1 doctor weighed in:

What are the symptoms of cystitis?

1 doctor weighed in

In brief: Symptoms of cystitis

Symptoms can vary, but they can include any or all of the following:


• a strong urge to urinate, even when your bladder is empty
• passing frequent small amounts of urine
• stinging or burning when passing urine
• dark or cloudy urine
• strong-smelling urine
• blood in the urine
• dull pain in the lower back or abdomen
• feeling generally unwell or having a fever


You should see a doctor if:


• there is blood in your urine
• you feel no better after 24 hours
• you are or may be pregnant
• you develop a temperature
• you have pain in the lower back or severe abdominal pain
• the cystitis keeps coming back


Children and men who get cystitis should always be seen by a doctor. Cystitis in men can be caused by an enlarged prostate or a congenital problem with the bladder (one you were born with).
In children, there is the possibility of an abnormality in the urinary system, and this needs to be checked.

These symptoms can also be due to other infections, such as a sexually-transmitted disease (STD). If you think this might be the case - for example, if you and your sexual partner have symptoms - you should consult a doctor.

In brief: Symptoms of cystitis

Symptoms can vary, but they can include any or all of the following:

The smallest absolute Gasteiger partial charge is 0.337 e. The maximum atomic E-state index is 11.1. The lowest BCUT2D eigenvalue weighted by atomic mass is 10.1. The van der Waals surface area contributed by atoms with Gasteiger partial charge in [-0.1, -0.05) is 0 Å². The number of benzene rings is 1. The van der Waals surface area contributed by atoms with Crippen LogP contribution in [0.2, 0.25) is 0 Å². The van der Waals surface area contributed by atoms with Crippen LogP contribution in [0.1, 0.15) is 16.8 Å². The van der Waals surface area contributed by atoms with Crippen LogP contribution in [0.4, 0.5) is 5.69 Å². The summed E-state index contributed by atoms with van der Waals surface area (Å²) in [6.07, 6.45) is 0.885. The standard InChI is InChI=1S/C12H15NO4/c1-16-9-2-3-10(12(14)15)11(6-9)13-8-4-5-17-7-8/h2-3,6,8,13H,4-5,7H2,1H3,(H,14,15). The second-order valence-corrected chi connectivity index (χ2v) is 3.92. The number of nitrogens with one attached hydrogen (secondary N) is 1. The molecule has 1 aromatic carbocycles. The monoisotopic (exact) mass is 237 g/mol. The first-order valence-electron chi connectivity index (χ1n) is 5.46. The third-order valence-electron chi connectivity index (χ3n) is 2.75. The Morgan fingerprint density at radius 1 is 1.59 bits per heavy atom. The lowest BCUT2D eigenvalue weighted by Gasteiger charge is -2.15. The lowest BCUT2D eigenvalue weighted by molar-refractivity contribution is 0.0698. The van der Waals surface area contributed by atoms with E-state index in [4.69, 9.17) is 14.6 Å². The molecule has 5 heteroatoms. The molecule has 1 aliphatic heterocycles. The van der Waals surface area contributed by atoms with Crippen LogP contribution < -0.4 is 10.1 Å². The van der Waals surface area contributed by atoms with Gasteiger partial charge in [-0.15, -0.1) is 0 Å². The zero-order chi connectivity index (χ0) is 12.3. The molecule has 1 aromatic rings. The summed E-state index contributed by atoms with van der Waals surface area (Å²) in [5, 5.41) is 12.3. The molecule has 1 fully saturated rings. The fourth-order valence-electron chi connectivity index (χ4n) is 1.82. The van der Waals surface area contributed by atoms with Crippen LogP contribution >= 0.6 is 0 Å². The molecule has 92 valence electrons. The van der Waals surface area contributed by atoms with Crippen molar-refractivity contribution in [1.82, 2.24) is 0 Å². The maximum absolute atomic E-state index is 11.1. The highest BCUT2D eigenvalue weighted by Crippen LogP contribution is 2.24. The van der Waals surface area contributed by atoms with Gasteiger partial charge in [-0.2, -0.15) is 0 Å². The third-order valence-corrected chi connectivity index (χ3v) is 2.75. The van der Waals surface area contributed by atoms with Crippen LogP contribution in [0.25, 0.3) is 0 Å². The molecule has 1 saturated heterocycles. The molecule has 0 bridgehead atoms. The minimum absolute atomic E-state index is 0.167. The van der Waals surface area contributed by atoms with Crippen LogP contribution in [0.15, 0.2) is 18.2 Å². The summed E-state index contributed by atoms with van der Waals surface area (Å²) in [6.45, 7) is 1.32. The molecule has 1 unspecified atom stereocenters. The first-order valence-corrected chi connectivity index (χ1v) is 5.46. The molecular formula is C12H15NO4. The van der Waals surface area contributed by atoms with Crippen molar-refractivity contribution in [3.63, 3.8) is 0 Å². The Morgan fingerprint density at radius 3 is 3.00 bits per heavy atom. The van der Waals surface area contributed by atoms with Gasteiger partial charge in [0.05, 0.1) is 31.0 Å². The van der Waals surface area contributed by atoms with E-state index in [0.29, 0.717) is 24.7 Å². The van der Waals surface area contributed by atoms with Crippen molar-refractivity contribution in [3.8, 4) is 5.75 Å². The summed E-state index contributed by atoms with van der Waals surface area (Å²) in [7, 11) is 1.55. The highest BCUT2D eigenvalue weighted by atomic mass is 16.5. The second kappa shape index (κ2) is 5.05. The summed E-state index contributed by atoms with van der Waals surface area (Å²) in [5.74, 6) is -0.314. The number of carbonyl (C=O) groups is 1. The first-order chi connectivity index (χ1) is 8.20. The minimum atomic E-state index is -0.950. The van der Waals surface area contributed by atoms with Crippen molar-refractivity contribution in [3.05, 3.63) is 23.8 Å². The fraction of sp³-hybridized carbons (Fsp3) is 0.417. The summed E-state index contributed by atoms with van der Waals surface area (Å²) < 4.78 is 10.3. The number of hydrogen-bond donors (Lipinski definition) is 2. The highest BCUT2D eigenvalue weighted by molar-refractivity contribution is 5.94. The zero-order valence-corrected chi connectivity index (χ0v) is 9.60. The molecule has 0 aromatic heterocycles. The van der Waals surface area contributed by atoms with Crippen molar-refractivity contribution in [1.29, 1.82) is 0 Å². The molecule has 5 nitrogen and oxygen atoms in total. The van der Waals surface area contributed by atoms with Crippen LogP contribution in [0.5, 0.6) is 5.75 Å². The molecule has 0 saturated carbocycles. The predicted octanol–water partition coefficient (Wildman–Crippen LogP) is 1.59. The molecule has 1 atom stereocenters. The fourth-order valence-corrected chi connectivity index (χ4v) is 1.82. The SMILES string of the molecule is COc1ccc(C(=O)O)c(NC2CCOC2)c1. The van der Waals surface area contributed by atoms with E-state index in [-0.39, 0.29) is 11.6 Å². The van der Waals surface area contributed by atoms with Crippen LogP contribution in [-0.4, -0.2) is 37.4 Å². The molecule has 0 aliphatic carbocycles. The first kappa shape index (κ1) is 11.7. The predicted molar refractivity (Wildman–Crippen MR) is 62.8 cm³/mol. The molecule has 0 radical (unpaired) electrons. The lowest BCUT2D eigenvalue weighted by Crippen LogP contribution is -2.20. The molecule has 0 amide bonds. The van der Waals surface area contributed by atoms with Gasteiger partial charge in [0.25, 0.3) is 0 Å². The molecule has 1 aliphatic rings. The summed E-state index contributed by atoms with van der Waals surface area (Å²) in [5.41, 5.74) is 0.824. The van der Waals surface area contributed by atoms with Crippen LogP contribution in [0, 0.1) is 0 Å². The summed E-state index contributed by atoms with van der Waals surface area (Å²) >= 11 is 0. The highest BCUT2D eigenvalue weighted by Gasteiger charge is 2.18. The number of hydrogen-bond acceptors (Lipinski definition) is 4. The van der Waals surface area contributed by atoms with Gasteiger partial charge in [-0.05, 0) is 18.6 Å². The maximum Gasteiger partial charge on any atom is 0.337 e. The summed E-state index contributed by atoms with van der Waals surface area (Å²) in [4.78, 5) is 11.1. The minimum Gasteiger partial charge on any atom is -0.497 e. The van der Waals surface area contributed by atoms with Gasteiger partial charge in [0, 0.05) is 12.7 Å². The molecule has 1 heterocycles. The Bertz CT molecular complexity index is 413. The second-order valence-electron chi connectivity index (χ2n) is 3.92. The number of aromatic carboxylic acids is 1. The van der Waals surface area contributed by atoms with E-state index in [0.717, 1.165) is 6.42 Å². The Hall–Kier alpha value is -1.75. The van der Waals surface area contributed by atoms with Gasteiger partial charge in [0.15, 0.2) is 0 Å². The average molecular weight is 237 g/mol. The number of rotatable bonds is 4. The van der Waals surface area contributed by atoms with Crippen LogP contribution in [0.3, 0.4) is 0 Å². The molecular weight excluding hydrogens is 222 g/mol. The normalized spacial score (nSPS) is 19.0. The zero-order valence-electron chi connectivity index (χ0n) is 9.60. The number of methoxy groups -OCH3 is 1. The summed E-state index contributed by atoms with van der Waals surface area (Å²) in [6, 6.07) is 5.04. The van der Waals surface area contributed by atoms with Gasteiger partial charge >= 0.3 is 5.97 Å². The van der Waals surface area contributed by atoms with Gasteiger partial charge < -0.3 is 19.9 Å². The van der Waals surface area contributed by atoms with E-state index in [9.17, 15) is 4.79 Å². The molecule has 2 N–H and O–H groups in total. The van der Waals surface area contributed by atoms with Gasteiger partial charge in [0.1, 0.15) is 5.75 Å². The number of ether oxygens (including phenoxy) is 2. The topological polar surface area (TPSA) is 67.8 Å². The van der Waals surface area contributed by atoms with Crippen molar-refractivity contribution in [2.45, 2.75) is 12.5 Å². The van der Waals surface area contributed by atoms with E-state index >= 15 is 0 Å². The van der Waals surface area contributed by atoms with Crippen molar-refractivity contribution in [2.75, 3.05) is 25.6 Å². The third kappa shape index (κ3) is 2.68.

• a strong urge to urinate, even when your bladder is empty
• passing frequent small amounts of urine
• stinging or burning when passing urine
• dark or cloudy urine
• strong-smelling urine
• blood in the urine
• dull pain in the lower back or abdomen
• feeling generally unwell or having a fever


You should see a doctor if:


• there is blood in your urine
• you feel no better after 24 hours
• you are or may be pregnant
• you develop a temperature
• you have pain in the lower back or severe abdominal pain
• the cystitis keeps coming back


Children and men who get cystitis should always be seen by a doctor. Cystitis in men can be caused by an enlarged prostate or a congenital problem with the bladder (one you were born with).
In children, there is the possibility of an abnormality in the urinary system, and this needs to be checked.

These symptoms can also be due to other infections, such as a sexually-transmitted disease (STD). If you think this might be the case - for example, if you and your sexual partner have symptoms - you should consult a doctor.
Quality HealthCare Team
Quality HealthCare Team
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